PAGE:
Did Pioneer And Dave Smith Instruments Just Come Up With A Game Changer?
As a traditional musician now fully immersed in the digital producer/DJ realm with an eye for live performance, it would be a flat-out breeze to buy a laptop and just trigger samples in Ableton, but what fun is that?
If you've ever tapped out a house-shaking beat on an Akai MPC, you know what I mean. There's just something to be said for being able to tweak samples with surgical precision while bombing the room like an OG without being interrupted by the "Ding" of a new like on Facebook or the arrival of junk mail in your in-box.
So, with the idea of ditching the traditional guitar/bass/drums/verse/chorus bullshit for a live-in-the-box groove-based approach that blurs the line between production and dance floor, Artist and DJ, my dream instrument would be an Electribe-style groove box with tasty presets and f/x that are tweakable along with an on-board step sequencer and 8 individual outs that operates as standalone hardware, but also plays nice with your DAW.
For years, many have dreamed of the day that such a device would arrive and many big names have promised tasty hardware capable of standing on its own, but, time and time again, the finished product required a PC or laptop connection in order to function (MPC Touch, anyone?).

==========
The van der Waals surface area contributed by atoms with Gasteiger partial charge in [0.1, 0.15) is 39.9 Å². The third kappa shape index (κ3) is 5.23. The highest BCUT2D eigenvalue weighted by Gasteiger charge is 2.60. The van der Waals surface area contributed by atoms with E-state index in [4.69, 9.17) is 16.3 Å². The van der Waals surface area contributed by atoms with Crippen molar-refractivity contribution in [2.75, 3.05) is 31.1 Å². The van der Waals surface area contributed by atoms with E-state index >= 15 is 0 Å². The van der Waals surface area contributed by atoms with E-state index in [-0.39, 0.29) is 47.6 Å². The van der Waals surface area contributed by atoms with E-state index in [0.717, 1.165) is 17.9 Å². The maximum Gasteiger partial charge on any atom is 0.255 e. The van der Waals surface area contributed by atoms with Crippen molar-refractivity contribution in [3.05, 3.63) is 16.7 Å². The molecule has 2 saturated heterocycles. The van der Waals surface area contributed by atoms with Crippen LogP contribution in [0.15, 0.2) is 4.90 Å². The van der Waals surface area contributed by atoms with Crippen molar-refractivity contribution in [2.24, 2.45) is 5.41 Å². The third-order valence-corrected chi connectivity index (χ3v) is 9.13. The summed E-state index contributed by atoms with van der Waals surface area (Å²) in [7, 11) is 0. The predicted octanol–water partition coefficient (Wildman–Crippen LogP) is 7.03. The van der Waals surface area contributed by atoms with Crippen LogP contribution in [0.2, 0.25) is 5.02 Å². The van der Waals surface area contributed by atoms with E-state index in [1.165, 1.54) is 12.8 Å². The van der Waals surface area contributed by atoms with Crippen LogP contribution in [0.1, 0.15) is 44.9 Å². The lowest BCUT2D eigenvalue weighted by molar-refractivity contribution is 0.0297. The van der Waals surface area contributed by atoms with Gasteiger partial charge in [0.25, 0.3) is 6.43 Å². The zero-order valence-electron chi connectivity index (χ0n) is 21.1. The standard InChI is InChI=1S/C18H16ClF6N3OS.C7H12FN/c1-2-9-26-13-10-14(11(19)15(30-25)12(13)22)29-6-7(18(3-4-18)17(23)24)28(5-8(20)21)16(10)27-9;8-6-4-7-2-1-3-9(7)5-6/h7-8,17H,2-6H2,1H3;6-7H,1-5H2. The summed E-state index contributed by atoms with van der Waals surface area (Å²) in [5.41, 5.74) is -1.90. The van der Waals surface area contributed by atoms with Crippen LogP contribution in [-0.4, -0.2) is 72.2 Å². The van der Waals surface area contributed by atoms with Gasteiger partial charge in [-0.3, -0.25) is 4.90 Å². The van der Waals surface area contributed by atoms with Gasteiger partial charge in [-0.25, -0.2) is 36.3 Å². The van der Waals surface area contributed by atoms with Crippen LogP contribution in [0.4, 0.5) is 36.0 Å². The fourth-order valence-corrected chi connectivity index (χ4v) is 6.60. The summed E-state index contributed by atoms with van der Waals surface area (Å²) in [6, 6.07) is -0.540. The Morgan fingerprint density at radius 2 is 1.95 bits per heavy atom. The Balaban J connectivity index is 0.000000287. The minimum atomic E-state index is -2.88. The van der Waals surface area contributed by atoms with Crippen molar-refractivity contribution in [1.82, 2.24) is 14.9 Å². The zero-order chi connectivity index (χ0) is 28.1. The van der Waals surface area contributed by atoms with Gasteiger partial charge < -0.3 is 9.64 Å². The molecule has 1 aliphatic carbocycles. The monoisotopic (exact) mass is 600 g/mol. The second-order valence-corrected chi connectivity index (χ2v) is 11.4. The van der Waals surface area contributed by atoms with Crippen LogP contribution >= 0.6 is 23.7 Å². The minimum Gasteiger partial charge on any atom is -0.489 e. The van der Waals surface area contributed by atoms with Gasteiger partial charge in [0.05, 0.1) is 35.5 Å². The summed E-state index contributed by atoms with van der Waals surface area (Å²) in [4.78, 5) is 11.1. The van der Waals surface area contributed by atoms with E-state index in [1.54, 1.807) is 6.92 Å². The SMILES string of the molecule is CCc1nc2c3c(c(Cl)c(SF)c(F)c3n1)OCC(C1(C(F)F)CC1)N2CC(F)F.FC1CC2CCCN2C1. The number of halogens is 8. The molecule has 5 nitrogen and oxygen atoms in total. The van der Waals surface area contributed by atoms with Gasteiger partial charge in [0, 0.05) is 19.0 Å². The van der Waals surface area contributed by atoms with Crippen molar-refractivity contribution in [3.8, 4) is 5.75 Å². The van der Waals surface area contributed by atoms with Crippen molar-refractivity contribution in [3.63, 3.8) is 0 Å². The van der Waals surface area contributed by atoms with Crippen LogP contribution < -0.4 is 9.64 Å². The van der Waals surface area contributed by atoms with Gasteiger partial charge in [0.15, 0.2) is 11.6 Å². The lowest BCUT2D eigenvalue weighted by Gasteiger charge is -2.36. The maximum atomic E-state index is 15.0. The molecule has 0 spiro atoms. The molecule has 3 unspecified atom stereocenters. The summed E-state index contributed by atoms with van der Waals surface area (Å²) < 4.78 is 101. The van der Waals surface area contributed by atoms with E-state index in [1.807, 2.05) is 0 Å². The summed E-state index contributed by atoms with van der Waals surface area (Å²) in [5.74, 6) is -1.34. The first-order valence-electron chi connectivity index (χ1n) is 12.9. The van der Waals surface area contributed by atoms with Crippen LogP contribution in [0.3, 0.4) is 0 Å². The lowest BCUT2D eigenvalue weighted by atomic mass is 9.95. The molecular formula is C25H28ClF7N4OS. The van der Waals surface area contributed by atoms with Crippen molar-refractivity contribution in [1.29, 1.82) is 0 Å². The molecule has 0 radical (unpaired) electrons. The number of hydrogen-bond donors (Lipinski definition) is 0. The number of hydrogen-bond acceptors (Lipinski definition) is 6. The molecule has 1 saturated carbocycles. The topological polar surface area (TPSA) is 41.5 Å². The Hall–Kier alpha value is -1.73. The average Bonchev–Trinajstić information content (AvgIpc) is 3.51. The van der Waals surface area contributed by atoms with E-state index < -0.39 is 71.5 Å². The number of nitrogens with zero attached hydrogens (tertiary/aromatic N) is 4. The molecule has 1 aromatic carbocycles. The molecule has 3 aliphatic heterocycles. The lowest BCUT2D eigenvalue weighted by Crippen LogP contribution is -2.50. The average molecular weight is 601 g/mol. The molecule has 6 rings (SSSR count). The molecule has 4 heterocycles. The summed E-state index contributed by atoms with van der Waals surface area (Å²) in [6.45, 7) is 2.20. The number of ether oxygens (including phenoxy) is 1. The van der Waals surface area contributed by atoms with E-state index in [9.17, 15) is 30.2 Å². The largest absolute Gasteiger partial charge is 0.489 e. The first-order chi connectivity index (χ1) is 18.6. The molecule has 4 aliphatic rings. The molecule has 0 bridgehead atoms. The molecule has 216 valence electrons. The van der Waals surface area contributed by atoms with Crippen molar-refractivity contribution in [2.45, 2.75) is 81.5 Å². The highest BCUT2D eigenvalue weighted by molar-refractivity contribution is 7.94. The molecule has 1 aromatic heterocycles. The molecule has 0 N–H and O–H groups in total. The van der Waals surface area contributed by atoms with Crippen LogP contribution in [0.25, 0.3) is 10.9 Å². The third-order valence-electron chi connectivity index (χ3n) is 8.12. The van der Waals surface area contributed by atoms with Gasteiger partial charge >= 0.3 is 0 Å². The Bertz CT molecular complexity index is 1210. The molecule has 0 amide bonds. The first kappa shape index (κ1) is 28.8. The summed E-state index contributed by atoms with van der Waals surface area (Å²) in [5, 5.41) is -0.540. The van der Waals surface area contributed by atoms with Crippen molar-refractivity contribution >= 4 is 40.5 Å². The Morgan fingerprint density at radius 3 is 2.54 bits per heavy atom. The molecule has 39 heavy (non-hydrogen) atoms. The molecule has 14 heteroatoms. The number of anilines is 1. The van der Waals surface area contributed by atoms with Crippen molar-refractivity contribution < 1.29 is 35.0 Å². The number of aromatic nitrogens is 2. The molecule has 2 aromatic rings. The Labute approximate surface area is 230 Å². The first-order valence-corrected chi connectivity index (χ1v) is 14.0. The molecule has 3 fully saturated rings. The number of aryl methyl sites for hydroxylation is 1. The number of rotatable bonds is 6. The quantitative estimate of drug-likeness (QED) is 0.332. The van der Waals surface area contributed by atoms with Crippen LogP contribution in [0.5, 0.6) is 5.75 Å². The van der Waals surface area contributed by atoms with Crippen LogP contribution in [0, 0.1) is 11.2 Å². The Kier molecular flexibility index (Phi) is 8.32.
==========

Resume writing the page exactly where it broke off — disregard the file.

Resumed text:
Elektron's Octatrack, with its endless, albeit convoluted sound manipulation capabilities, is a godsend to anyone with the time necessary to overcome the learning curve, all the while hopeful that some other piece of gear doesn't arrive and immediately reduce the Octatrack to a $1250 paperweight.
It's bound to happen right? I mean, we're sooo close to seeing Akai, Native Instruments, Korg, or Roland finally deliver the goods.
Ah, but wait, what have we got here from the fine folks at Pioneer?
Seems the new Toraiz SP-16 is Pioneer's ambitious first venture into music production. Of course, they weren't alone, they had some assistance from Dave Smith, whose Prophet 6 filters have been seamlessly integrated with the SP-16's seemingly endless sampling capabilities and 8GB of on-board memory.
Is it the answer to our musical prayers, you ask?
We wouldn't know. If the SP-16 is ultimately proven to be the long-awaited answer to our 21st Century space age musical dreams, the $1500 sticker price would be worth every penny, but if it isn't, that's money put to better use elsewhere.
Like food, for instance.
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